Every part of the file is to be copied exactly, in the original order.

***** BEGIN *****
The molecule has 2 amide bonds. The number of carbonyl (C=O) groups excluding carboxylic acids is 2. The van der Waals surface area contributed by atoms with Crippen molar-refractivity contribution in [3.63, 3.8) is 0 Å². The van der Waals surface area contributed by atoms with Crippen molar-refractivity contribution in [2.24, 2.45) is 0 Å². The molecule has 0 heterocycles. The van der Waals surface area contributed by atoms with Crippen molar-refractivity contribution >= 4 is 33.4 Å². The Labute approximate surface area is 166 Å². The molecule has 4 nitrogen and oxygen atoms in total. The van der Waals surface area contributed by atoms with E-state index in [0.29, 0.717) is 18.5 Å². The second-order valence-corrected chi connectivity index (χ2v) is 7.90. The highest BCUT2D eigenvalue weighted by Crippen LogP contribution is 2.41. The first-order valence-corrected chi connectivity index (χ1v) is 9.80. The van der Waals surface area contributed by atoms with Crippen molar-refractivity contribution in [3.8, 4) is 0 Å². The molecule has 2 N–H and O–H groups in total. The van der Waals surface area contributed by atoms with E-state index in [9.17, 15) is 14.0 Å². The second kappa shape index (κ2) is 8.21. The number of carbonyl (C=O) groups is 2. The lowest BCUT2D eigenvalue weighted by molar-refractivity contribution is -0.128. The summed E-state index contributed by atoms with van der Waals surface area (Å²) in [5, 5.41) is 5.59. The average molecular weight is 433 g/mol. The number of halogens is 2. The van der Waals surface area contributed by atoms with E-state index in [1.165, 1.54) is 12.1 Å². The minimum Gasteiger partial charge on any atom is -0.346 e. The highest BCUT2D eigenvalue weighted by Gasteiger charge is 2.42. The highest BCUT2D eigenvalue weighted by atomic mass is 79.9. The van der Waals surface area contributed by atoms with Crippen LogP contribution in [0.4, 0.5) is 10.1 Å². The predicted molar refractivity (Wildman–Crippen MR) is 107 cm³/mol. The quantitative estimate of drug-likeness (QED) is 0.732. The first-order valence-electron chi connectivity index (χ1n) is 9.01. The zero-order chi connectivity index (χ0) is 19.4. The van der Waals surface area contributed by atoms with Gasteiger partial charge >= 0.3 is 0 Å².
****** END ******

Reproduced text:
The molecule has 2 amide bonds. The number of carbonyl (C=O) groups excluding carboxylic acids is 2. The van der Waals surface area contributed by atoms with Crippen molar-refractivity contribution in [3.63, 3.8) is 0 Å². The van der Waals surface area contributed by atoms with Crippen molar-refractivity contribution in [2.24, 2.45) is 0 Å². The molecule has 0 heterocycles. The van der Waals surface area contributed by atoms with Crippen molar-refractivity contribution >= 4 is 33.4 Å². The Labute approximate surface area is 166 Å². The molecule has 4 nitrogen and oxygen atoms in total. The van der Waals surface area contributed by atoms with E-state index in [0.29, 0.717) is 18.5 Å². The second-order valence-corrected chi connectivity index (χ2v) is 7.90. The highest BCUT2D eigenvalue weighted by Crippen LogP contribution is 2.41. The first-order valence-corrected chi connectivity index (χ1v) is 9.80. The van der Waals surface area contributed by atoms with Crippen molar-refractivity contribution in [3.8, 4) is 0 Å². The molecule has 2 N–H and O–H groups in total. The van der Waals surface area contributed by atoms with E-state index in [9.17, 15) is 14.0 Å². The second kappa shape index (κ2) is 8.21. The number of carbonyl (C=O) groups is 2. The lowest BCUT2D eigenvalue weighted by molar-refractivity contribution is -0.128. The summed E-state index contributed by atoms with van der Waals surface area (Å²) in [5, 5.41) is 5.59. The average molecular weight is 433 g/mol. The number of halogens is 2. The van der Waals surface area contributed by atoms with E-state index in [1.165, 1.54) is 12.1 Å². The minimum Gasteiger partial charge on any atom is -0.346 e. The highest BCUT2D eigenvalue weighted by Gasteiger charge is 2.42. The highest BCUT2D eigenvalue weighted by atomic mass is 79.9. The van der Waals surface area contributed by atoms with Crippen LogP contribution in [0.4, 0.5) is 10.1 Å². The predicted molar refractivity (Wildman–Crippen MR) is 107 cm³/mol. The quantitative estimate of drug-likeness (QED) is 0.732. The first-order valence-electron chi connectivity index (χ1n) is 9.01. The zero-order chi connectivity index (χ0) is 19.4. The van der Waals surface area contributed by atoms with Gasteiger partial charge >= 0.3 is 0 Å².